In December 2015, author VP obtained from the Mogok gem market a remarkable spinel crystal with a fascinating Star of David (figure 1). This unusual pattern was formed by two triangles on opposing sides of a central 12-sided polygon. Furthermore, the specimen hosted some conspicuous crystals that resembled fluid inclusions, which are rare in spinel. The stone was reportedly mined in the early 2000s near Pein Pyit, a village in eastern Mogok that is famous for such twinned spinel crystals (T. Themelis, Gems & Mines of Mogok, published by the author, Bangkok, 2008). Hundreds were found in the Mogok market between 2002 and 2004, but most were tiny or broken (V. Pardieu, “Hunting for ‘Jedi’ spinels in Mogok,” Spring 2014 G&G, pp. 46–57). The newly acquired crystal was added to the GIA reference collection. With a chemical formula of MgAl2O4, spinel belongs to the cubic crystal system. It is often found as octahedrons (with o faces), but sometimes dodecahedron d faces are visible. This specimen presents a fascinating case of twinning parallel to the octahedral plane O (111), commonly called “spinel-law” twinning. The general crystal outline is a 12-sided polygon instead of the expected hexagon. If a spinel crystal shows only o faces, a crystal flattened along the (111) plane will appear as a hexagon. But a spinel with both o and d faces that is flattened along the (111) octahedral plane will show 12 sides, as in this specimen.
The crystal hosted several fractures as well as interesting fluid and crystal inclusions. Fractures are very common in such thin crystals, causing them to break easily. This specimen broke during the cleaning process (figure 2), and extra care should be taken while handling such crystals.
One inclusion was a flat, opaque, and foliated black crystal (possibly graphite) that we could not identify with Raman spectroscopy. There were also carbonate inclusions (identified as calcite and dolomite using Raman spectroscopy). The most fascinating features were the multiphase inclusions; at least eight were located in the center of the specimen (figure 3). They were composed of a negative crystal filled with colorless liquid, hosting a flattened or spherical bubble, filled with a liquid and a gas. This was unlike the features in spinel from Man Sin, where negative crystals are filled with an orange liquid rich in sulfur (again, see Pardieu, 2014).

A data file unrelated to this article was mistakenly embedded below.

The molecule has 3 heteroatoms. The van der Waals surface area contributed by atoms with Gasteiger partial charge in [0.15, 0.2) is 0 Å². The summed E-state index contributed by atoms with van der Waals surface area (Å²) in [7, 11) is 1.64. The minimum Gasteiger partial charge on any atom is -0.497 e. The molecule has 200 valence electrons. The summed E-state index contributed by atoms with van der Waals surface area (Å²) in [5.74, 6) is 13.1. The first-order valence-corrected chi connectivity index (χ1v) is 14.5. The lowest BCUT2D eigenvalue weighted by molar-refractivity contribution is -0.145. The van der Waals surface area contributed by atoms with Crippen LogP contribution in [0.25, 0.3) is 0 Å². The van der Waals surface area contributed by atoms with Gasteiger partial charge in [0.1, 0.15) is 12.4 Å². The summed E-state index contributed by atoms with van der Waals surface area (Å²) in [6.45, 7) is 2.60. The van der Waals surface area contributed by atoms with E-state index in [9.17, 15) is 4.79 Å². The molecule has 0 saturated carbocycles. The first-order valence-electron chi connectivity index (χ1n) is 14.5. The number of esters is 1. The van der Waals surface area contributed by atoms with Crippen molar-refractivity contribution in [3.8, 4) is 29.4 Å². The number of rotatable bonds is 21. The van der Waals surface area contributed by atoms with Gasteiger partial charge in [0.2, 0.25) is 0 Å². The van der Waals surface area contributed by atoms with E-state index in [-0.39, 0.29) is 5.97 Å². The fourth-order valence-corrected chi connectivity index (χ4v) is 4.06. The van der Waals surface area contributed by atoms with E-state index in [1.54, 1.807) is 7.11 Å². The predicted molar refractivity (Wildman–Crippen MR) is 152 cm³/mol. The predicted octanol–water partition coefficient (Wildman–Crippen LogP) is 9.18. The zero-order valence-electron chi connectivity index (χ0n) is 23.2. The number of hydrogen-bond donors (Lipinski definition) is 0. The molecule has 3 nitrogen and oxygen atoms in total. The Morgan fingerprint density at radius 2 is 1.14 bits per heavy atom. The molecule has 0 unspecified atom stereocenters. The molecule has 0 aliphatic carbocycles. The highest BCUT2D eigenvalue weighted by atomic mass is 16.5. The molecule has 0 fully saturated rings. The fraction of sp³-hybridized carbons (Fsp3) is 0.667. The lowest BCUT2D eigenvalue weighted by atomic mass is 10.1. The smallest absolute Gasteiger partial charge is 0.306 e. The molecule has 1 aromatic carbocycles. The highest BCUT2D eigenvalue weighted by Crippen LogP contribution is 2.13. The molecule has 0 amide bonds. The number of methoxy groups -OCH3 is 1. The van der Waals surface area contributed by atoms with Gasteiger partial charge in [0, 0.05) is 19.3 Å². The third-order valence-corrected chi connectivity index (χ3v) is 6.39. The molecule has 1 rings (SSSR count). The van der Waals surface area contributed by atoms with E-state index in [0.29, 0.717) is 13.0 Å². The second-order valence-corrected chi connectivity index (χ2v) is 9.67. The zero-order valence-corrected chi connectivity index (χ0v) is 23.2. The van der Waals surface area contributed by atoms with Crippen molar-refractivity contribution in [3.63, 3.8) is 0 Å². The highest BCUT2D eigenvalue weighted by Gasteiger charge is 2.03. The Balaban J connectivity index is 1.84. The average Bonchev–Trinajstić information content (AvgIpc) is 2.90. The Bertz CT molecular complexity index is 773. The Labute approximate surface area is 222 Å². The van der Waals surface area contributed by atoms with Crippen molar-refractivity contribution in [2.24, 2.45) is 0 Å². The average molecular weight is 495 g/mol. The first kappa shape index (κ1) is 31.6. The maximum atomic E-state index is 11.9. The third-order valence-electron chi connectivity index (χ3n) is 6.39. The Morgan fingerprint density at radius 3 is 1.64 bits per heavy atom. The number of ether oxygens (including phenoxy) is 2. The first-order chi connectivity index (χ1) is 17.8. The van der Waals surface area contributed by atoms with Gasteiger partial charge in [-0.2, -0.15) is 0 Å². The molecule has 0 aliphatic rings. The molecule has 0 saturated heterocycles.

We assumed that the gas inclusions were mainly CO2, as some of the small bubbles disappeared while the stone was under the microscope and gently heated by the well light. This could not be confirmed by Raman analysis; the CO2 concentration in the solution may have been too low.
FTIR spectroscopy confirmed the presence of carbonates and oil in some fractures. This might be explained by the common practice (in Mogok) of keeping crystals in oil before selling them. We also studied the sample using photoluminescence and UV-Vis spectroscopy. The Cr3+ band in the PL spectra was approximately 0.89 nm wide. In the UV-Vis spectra, there was a clear absorption in the green around 537 nm. These features confirmed the absence of treatment (S. Saeseaw et al., “Distinguishing heated from unheated spinel,” GIA News from Research, 2009).
The sample was analyzed using LA-ICP-MS. Three spots were studied and compared to GIA reference data obtained on other red spinels from different origins. The main trace elements observed were V, Cr, and Zn. Other elements (Li, Be, Ti, Mn, Fe, Co, Ni, and Ga) were also detected in lower but still significant concentrations. Based on GIA’s reference data for origin determination, we would have identified these as Burmese, with other localities (Tanzania, Vietnam, or Tajikistan) excluded due to the elevated Zn and Ni content.
Star of David spinels are rare crystals that fascinate many gemologists and collectors. Studying these macles promotes our understanding of them and will contribute to origin determination for red spinel.